Having not traded for Vernon Wells before the 2011 season, Tony Reagins’ job remains safe for another year, and Jerry Dipoto is never hired by the Angels. Without Dipoto’s touch, the Angels can’t convince C.J. Wilson to sign with them, and the Marlins’ higher offer attracts the lefty. His spectacular first half keeps them from collapsing in June, and rather than falling out of first place the Marlins build a lead heading into the All-Star break. Hanley Ramirez, Omar Infante, and Anibal Sanchez aren’t traded away; Ryan Dempster is added at the deadline; and the Marlins cruise to the postseason and, probably, the 2012 World Series.
World Series MVP: Edward Mujica
Finally fed up with Mike Napoli’s offense, Tony Reagins trades the catcher to the Blue Jays after the 2011 season, in exchange for Vernon Wells. The Blue Jays use the savings to win the bidding rights to Yu Darvish. (This wasn’t too hard. As the Angels did not sign Wilson and Pujols this offseason, the Rangers did not feel the urgency to sign Darvish.) The Blue Jays keep Napoli and don’t acquire Jeff Mathis. This somehow adds up to 22 extra wins, and the 2012 World Series.
World Series MVP: Edwin Jackson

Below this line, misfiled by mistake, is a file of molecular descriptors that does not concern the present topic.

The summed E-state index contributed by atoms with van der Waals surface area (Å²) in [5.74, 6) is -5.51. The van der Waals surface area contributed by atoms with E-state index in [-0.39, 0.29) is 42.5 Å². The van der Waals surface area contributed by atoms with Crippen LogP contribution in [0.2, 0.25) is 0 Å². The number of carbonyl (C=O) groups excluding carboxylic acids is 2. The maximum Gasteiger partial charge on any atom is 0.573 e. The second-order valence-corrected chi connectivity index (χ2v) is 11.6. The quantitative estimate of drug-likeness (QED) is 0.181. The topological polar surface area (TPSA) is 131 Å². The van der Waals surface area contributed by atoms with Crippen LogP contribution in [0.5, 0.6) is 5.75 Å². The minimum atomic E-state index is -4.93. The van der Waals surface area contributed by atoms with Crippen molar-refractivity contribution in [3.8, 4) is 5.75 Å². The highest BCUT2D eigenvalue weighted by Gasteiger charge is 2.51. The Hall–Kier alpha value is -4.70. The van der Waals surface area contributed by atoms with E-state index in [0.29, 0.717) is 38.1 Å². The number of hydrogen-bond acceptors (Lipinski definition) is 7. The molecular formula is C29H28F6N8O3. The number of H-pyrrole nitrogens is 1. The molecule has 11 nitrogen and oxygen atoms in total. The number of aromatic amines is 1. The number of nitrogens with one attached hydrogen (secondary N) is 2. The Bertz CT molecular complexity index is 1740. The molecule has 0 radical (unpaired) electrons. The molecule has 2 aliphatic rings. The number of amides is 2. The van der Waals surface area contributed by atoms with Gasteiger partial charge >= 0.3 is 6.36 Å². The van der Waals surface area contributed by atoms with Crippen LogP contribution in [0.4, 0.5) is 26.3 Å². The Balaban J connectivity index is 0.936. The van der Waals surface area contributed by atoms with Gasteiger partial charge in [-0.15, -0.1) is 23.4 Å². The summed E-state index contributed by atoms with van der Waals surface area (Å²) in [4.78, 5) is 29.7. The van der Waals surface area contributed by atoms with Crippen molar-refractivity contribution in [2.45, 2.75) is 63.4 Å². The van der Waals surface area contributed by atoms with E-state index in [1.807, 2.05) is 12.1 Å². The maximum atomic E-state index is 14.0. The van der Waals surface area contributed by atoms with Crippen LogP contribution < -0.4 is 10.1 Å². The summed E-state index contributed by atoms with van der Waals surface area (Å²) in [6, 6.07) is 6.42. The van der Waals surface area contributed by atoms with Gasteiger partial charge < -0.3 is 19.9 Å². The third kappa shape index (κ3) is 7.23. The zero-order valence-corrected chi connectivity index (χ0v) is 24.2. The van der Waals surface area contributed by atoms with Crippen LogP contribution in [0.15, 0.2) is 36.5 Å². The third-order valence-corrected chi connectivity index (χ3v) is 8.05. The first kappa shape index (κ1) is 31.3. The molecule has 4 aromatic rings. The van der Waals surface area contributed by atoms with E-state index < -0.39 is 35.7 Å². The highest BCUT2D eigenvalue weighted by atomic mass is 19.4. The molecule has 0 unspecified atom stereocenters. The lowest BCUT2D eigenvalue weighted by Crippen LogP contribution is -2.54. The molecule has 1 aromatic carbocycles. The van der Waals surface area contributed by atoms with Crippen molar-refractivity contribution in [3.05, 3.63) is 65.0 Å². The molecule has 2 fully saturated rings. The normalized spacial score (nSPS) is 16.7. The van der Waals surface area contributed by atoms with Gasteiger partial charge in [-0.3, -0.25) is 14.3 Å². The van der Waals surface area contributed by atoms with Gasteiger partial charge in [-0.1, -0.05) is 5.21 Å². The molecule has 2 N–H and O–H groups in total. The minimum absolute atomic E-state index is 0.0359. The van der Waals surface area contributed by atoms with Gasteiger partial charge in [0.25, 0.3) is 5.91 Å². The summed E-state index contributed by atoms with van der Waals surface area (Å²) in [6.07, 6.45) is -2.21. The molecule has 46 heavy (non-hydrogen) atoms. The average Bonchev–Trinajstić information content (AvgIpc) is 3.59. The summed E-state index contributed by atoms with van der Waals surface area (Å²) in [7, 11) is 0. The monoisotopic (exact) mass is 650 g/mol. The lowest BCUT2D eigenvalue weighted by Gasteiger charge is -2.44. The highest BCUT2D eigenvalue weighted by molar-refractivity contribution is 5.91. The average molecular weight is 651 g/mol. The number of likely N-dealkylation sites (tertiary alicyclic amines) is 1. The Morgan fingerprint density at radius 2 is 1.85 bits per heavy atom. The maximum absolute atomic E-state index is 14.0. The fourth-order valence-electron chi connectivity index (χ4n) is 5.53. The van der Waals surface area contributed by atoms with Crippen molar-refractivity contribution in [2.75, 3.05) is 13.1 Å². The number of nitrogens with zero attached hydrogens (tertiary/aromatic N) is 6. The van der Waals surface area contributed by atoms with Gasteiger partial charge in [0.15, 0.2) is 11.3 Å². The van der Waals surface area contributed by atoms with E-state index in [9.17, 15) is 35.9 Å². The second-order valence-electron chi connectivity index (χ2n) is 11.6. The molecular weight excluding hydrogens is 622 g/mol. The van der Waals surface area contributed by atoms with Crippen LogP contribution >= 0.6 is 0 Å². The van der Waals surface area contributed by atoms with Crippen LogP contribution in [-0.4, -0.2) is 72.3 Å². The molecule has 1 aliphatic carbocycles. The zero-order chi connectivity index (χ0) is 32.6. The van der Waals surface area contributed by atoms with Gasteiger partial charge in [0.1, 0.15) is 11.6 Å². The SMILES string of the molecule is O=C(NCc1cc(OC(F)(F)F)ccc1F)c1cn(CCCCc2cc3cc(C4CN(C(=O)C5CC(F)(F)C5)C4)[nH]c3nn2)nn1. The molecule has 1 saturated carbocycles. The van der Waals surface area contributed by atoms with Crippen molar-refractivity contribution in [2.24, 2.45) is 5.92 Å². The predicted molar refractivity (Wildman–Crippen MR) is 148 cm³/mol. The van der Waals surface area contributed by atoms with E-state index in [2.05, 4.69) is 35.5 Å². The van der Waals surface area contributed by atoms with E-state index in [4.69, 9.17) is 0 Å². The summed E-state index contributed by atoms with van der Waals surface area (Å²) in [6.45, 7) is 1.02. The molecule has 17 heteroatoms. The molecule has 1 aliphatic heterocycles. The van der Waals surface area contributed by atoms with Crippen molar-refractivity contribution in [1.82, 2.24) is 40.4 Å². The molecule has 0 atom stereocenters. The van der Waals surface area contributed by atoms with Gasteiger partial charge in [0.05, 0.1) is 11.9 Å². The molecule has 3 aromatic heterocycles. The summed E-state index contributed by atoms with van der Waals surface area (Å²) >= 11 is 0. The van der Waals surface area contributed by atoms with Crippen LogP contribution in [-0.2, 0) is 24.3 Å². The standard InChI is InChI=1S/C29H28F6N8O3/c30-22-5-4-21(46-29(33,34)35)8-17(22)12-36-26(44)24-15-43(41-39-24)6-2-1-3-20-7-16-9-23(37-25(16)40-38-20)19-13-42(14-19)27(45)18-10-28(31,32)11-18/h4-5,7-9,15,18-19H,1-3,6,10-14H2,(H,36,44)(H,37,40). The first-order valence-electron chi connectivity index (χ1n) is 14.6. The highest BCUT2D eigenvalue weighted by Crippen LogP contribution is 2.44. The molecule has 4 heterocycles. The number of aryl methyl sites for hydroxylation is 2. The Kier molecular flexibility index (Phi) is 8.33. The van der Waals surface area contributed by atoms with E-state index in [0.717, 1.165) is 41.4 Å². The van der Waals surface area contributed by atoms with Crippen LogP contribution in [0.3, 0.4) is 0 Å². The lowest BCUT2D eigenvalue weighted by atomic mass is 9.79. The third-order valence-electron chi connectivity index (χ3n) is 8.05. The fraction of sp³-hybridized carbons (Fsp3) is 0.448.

With Bay off the market, the Mets use their unused money to sign Matt Holliday, and the Cardinals fill the hole in left field with Allen Craig. Two years later, they have the financial flexibility to give Albert Pujols a few extra million, and that’s enough to cruise through the NLDS, NLCS, and World Series in 2012.
World Series MVP: Stephen Drew
Without Holliday and the two runs he would score, the Cardinals lose to the Phillies in Game Four of the 2011 NLDS. The Phillies win the World Series.
World Series MVP: Domonic Brown
Because they signed Pujols, the Cardinals can’t afford/don’t need Carlos Beltran, so he signs with Cleveland in 2012 instead. The Indians, in first place on June 23, don’t collapse, because Beltran is magic. He hits .357/.440/.714 in the postseason, and the Indians win their first World Series since 1948.